President Barack Obama is a modern man not overly burdened by the Cold War-era stereotypes that showed in the ideology and actions of President George W. Bush. However, changing long-term priorities is not easy. Russian politicians will similarly find it hard to relinquish entrenched suspicions of the United States.
Factors that exacerbated the old tensions in bilateral relations-aggression in Iraq, the Orange Revolution in Kiev and Ukraine's consequent tilt towards NATO-are losing their relevance.
At the same time, the U.S. military presence in regions bordering the Commonwealth of Independent States will not be reduced and no one has officially rejected plans to expand NATO. What's more, NATO military exercises are being conducted in Georgia despite Russia's strenuous objections.
Those members of Obama's foreign policy team in charge of dealing with Russia - Under Secretary of State and former ambassador to Moscow William Burns, senior director for Russian Affairs at the National Security Council Michael McFaul, and Hillary Clinton - are inclined to cooperate. However, this strategy, based on a search for common interests, has been broadly criticized in America, especially by veterans (and invalids) of the Cold War.
The good news is that Obama wants to preserve an arms control treaty that might have been allowed to expire under a Republican administration. Moreover, Obama wants to move towards a world free of nuclear arms and President Dmitry Medvedev has endorsed that aim.
This doesn't mean, however, that the new START negotiations can't help but succeed. The stumbling blocks are well known. First, there is the problem of "reverse potential": We want to limit all warheads and delivery vehicles, including those in storage, the Americans are ready to consider only those warheads and delivery vehicles ready for launch. Secondly, Russia links the question of strategic offensive weapons with the creation of an American missile defense system. Although the Obama Administration has put plans for such a system in Poland and the Czech Republic on hold (mainly because of doubts about its effectiveness), it is not inclined to return to any of the positions of the ABM Treaty denounced by Bush.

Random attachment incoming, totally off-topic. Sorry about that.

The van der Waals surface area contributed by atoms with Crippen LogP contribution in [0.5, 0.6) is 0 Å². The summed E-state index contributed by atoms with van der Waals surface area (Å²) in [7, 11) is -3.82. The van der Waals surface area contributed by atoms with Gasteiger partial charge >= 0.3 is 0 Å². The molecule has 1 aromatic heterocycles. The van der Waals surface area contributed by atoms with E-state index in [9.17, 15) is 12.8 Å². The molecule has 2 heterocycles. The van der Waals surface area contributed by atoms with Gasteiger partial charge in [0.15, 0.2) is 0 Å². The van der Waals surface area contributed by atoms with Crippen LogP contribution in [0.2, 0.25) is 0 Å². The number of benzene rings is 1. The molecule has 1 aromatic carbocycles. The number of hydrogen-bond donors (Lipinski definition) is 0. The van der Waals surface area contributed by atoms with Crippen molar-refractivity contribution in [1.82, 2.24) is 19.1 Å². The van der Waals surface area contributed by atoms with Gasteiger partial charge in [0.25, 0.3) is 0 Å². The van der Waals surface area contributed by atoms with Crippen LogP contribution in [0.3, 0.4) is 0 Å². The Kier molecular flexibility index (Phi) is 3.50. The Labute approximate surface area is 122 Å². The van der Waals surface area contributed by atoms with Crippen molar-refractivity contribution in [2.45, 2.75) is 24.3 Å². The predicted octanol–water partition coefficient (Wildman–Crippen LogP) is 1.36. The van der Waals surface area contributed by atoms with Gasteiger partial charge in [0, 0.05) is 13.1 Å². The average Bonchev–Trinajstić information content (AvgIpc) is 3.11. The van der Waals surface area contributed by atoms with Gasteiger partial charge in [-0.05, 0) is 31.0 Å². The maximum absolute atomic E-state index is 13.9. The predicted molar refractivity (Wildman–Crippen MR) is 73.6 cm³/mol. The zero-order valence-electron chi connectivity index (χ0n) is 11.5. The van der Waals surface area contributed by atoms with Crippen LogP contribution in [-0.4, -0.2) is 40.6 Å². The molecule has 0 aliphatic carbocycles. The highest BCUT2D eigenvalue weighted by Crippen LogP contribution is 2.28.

Both foreign policy and defense institutions will have to agree to any new treaty. Under Bush, the White House was more hawkish than the American military. Under Obama, this situation seems to be changing. Russia and America can undoubtedly find common ground when it comes to Afghanistan, non-proliferation of weapons of mass destruction, and especially the nuclear programs of Iran and North Korea. Moscow has agreed to provide surface transit for non-military cargoes to Afghanistan and voted for the very tough U.N. resolution that prohibits North Korea from testing any ballistic missiles. The Kremlin is of course interested in routing the Taliban, yet it also openly criticizes America for turning Afghanistan into a source of drugs.
In the view of the Russian elite, the economic crisis has drastically weakened America's position in the world and that is one of the reasons for wanting to press the "reset" button. Russia expects concessions from America. In Washington, meanwhile, officials feel sure that the Russian economy is in free fall and in serious need of Western investment. So they also expect concessions.
The thesis for a "reset" has created a lot of hope. The rosier the hopes, the greater the disappointment when something doesn't go right. So better not to raise expectations too high. Just in case.
First published in Izvestia
Vyacheslav Nikonov is president of the Polity Foundation
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